Okay, look, I like a good twist as much as the next person, but this one was a bit too ludicrous for me to swallow. I’m all for unreliable narrators, but when you have to work really hard to make them unreliable, going to ludicrous lengths to do it, that’s when I start to have a hard time with it. I think I actually said ‘what?’ when it was revealed, and then it felt like just a way to say ‘what is real and what is a lie?!’. Come off it. And given that this is the second thriller novel I’ve read in the past couple of months that has ‘dissociative fugue!’ as one of the ‘what a twist’ moments, it’s already starting to feel played out as well as totally random and unnecessary. That said, there is one more twist that I did like, involving Margot and a friend of hers named Angelique from when she was in a halfway house as a teenager. This was a plot point that I did enjoy, and while I saw it coming as well, it was still more believable than the huge Bethan Avery twist. Hell, had this twist I did like been the only curveball, I probably would have liked it more.

Overall I was more interested in the Katie parts of the book, but even they felt a bit out of place because while Margot’s were in the first person, we’d jump to Katie’s chapters in the third person just so we could see what was going on with her. I think that it may have worked better if she had been in the first person as well, just because the way that it jumped into a different perspective made it feel almost like a cheat instead of a literary device to tell both stories in a consistent and interesting way. If this book had been from Katie’s POV I probably would have liked it more, even if it would have had the potential to get a BIT exploitative.

So while I liked parts of this book, “Dear Amy” ultimately didn’t really do much for me. I think that Helen Callaghan definitely has writing skills, and I think that I could see myself giving her another shot, this one was a little too far on the Billy Eichner side of the pendulum.

Rating 5: “Dear Amy” had promise but then it fell into far too many familiar traps of the Grit Lit genre. Some parts were interesting, but overall it wasn’t my thing.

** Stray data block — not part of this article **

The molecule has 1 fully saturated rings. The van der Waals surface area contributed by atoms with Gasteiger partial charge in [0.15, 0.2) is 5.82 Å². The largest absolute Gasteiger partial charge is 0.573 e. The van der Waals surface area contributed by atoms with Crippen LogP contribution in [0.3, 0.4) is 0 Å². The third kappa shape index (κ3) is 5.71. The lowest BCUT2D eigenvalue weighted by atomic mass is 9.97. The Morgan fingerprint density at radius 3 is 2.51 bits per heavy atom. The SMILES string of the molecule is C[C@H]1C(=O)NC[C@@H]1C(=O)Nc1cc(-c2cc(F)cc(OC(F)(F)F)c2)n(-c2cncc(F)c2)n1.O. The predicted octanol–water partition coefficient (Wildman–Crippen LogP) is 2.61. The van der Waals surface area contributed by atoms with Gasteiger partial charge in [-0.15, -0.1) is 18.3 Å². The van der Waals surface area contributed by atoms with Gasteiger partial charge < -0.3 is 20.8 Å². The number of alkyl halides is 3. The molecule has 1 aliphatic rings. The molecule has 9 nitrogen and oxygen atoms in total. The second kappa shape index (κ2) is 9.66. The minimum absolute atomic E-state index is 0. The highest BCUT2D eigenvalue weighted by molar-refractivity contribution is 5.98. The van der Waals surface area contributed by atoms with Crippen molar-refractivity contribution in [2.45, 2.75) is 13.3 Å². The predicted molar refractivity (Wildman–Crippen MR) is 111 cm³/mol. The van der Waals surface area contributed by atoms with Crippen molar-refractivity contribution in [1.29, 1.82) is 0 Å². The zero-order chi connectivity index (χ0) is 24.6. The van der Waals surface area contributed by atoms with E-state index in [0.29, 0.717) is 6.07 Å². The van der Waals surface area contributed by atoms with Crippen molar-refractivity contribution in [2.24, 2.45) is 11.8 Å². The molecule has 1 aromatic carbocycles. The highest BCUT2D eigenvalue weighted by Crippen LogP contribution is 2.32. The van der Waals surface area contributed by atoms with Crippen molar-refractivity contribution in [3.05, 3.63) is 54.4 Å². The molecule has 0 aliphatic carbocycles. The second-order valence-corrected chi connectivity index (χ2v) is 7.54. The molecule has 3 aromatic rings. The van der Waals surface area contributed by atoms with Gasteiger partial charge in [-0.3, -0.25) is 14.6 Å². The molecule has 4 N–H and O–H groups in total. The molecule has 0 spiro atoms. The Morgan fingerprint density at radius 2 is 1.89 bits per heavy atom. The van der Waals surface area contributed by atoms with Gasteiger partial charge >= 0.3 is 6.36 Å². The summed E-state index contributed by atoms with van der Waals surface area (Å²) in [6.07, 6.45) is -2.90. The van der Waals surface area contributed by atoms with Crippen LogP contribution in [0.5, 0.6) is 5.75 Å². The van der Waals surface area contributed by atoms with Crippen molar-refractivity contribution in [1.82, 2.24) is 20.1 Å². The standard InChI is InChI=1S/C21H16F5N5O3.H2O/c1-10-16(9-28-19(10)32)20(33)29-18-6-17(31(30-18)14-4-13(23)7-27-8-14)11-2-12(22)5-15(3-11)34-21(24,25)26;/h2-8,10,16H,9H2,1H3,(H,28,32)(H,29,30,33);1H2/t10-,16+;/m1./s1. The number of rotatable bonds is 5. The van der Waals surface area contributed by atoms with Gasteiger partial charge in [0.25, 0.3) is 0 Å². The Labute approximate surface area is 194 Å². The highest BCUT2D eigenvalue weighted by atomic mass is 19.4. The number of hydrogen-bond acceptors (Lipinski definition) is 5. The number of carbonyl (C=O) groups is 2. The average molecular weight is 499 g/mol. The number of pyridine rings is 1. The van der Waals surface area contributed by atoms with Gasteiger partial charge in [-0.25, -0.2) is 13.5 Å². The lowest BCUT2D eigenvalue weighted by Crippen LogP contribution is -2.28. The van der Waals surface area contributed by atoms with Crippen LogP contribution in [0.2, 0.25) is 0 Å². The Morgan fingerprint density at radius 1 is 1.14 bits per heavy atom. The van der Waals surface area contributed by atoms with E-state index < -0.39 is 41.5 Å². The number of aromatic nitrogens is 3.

Reader’s Advisory:

“Dear Amy” is not on any Goodreads lists yet. But it will fit in on “Female Psychological Thrillers/Suspense”, and “If You Enjoyed “Gone Girl” You Might Also Like…”.

Find “Dear Amy” at your library using WorldCat!

December 2016 Highlights

Christmas is almost here! Christmas is almost here! This is both great (Christmas music!) and not so great (Christmas music EVERYWHERE!) But it is a month full of festivities and holidays, many others than just Christmas, so Happy Holidays to everyone! Here are some books that are being published this December that we are each looking forward to.

Serena’s Picks

32601233Book: “Upon a Time” by R. L. Stedman

Publication Date: December 1, 2016

Why I’m Interested: This collection of retold fairytales sounds intriguing. I’m always looking for new fairytale re-tellings, and these sounds like classics with twists: an assassin on a dealing, a “Charming Ball,” a fairy godfather (!) and sleeping beasts. Fairytale re-tellings have had a bit of a “moment” the last several years with decreasing returns it seems. Hopefully this book will prove that there is still new life to be breathed into these types of stories!

28943777Book: “A Want of Kindness” by Joanne Limburg

Publication Date: December 6, 2016

Why I’m Interested: It’s been a while since I’ve highlighted a historical book, and when I came across this one, it sounded right up my alley, telling the story of Queen Anne who ascended to the throne in 1702 and was the last of the Stuart line. I’ve read a good amount of Phillipa Gregory in my day (a staple in historical regency fiction, though she mainly focuses on the Tudors), and this sounds very similar. Mixing fact and fiction, Limburg re-creates the intrigue and tragedy that made up Anne’s life. While the potential for crying is high with this one, I’m excited to check it out!

31258177Book: “Miniatures: The Very Short Fiction of John Scalzi” by John Scalzi

Publication Date: December 31, 2016

Why I’m Interested: Another short story collection, this one by the well-known sci-fi author John Scalzi. The collection spans the last 20 years of Scalzi’s work and features four new stories. I haven’t read a lot of Scalzi’s work, but he has won a Hugo award for his novel “Redshirts” and is known for mixing sci fi stories with humor featuring the absurd. Just look at a few of these stories’ titles to get an idea: “Morning Announcements at the Lucas Interspecies School for Troubled Youth,” “Your Smart Appliances Talk About You Behind Your Back,” and “The AI Are Absolutely Positively Without a Doubt Not Here to End Humanity, Honest.”

Kate’s Picks